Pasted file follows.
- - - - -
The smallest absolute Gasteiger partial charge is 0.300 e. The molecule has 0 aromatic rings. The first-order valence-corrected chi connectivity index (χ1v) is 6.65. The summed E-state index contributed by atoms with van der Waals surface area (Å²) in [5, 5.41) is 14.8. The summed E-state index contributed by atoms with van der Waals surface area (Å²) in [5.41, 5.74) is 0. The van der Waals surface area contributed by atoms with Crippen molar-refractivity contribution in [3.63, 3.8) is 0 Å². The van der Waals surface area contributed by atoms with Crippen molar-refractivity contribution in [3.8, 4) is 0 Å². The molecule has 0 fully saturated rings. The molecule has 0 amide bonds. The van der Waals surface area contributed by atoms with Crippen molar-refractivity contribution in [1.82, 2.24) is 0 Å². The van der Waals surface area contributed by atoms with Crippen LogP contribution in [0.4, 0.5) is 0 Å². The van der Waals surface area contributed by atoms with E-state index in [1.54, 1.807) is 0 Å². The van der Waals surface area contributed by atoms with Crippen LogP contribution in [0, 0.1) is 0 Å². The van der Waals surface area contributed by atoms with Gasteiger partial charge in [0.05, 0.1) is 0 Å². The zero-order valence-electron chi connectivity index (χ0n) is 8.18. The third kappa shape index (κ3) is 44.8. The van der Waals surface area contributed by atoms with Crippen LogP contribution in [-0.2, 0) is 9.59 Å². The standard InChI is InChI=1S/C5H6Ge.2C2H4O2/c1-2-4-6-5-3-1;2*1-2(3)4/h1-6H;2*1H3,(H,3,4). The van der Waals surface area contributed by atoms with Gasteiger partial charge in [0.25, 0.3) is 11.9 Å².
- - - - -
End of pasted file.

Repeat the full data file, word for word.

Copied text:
The smallest absolute Gasteiger partial charge is 0.300 e. The molecule has 0 aromatic rings. The first-order valence-corrected chi connectivity index (χ1v) is 6.65. The summed E-state index contributed by atoms with van der Waals surface area (Å²) in [5, 5.41) is 14.8. The summed E-state index contributed by atoms with van der Waals surface area (Å²) in [5.41, 5.74) is 0. The van der Waals surface area contributed by atoms with Crippen molar-refractivity contribution in [3.63, 3.8) is 0 Å². The van der Waals surface area contributed by atoms with Crippen molar-refractivity contribution in [3.8, 4) is 0 Å². The molecule has 0 fully saturated rings. The molecule has 0 amide bonds. The van der Waals surface area contributed by atoms with Crippen molar-refractivity contribution in [1.82, 2.24) is 0 Å². The van der Waals surface area contributed by atoms with Crippen LogP contribution in [0.4, 0.5) is 0 Å². The van der Waals surface area contributed by atoms with E-state index in [1.54, 1.807) is 0 Å². The van der Waals surface area contributed by atoms with Crippen LogP contribution in [0, 0.1) is 0 Å². The van der Waals surface area contributed by atoms with Gasteiger partial charge in [0.05, 0.1) is 0 Å². The zero-order valence-electron chi connectivity index (χ0n) is 8.18. The third kappa shape index (κ3) is 44.8. The van der Waals surface area contributed by atoms with Crippen LogP contribution in [-0.2, 0) is 9.59 Å². The standard InChI is InChI=1S/C5H6Ge.2C2H4O2/c1-2-4-6-5-3-1;2*1-2(3)4/h1-6H;2*1H3,(H,3,4). The van der Waals surface area contributed by atoms with Gasteiger partial charge in [0.25, 0.3) is 11.9 Å².